China mulls homework ban to relieve student stress

Children do their homework at the Dalongshan air-raid shelter to avoid the heat in Chongqing, China, June 19.

The Chinese government wants its students to spend less time studying in an effort to reduce stress — but experts question whether it will work.

Chinese students tired of doing too much homework may soon be getting a reprieve.

A new proposal from the country's Ministry of Education seeks to alleviate the burden on students by banning written homework in elementary schools.

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Instead, the new guidelines suggest replacing homework with field trips to museums, libraries and cultural facilities and to improve students' hand-on capabilities through handicrafts or farm work.

"For primary school students who start the first day of the new semester today, nothing is more important than the pending decision," wrote China Daily on Sept. 2 of the proposal, which has sparked debate in China.

Faced with intense competition to get into the best schools and universities, Chinese schoolchildren spend hours on homework. 

"The Chinese culture is operated in such a way that you are only good when you are better than others." — Yong Zhao, education scholar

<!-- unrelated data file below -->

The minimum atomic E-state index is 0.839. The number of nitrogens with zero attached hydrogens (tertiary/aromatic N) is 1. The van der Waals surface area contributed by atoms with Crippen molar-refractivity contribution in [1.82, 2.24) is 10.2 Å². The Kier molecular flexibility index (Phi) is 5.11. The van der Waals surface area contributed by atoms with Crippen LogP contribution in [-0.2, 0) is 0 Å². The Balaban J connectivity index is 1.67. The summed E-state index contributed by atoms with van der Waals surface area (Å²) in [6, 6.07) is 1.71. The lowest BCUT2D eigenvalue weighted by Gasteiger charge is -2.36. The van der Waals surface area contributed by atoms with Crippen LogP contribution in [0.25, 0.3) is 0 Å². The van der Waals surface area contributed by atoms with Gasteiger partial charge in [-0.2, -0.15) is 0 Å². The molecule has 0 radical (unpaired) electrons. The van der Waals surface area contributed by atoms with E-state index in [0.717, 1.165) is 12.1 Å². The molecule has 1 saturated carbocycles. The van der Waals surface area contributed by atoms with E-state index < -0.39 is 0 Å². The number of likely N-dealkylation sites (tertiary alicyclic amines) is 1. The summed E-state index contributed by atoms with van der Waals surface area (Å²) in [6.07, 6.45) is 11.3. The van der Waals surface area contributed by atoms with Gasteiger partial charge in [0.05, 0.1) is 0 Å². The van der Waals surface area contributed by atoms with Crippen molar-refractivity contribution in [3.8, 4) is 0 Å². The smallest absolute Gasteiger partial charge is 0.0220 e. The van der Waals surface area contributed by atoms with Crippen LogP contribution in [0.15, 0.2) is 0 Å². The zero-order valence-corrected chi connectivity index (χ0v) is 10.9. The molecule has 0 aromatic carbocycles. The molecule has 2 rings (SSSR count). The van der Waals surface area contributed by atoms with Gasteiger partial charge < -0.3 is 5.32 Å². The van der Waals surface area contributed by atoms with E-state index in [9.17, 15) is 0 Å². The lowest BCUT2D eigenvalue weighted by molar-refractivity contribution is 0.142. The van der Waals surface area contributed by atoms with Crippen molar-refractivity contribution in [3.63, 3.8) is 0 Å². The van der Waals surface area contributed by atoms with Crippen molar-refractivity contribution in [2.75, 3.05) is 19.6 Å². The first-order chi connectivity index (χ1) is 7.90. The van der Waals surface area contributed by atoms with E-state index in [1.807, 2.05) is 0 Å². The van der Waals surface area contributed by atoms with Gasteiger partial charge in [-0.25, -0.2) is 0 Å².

The Daily wrote that although the Chinese government has been trying to implement some of these changes for a long time, little has actually been done.

"Given all the discussion in Chinese media and online blogs, it looks like the plan is going to be adopted this year," said education scholar Yong Zhao, who has written about the government's proposal.

Yong Zhao said the plan seeks to de-emphasize standardized testing for primary school students and reduce the time students spend on academics.

"The government doesn't want any extra instruction offered beyond school," he said.

Yong Zhao added that almost every measure outlined in the new regulations has already been tried in some way.

"So it's hard to say how successful it will be this time," he said. "China is such a big country — how are they going to enforce it?"

The problem lies in the way Chinese parents perceive academic success, he said.

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"The Chinese culture is operated in such a way that you are only good when you are better than others," he said. "Every parent wants their child to get into the best university — so there's a race to send them to the best kindergarten, the best middle school, the best high school, and so on. The race begins when the child is born."

Even if the government is successful in banning standardized tests and homework in schools, private tests and tutoring will take their place, he said. 

The education ministry has received nearly 5,956 comments on the new guidelines, 90 percent of which are in support, Zhao said.

Not all Chinese students, however, think that they have too much homework.

"It's not that much work," one girl told the Shanghaiist. "Sometimes it takes just half an hour to 40 minutes."

"My parents just bought me some workbooks," another student said. "They just want me to learn better and get into a good junior high school."


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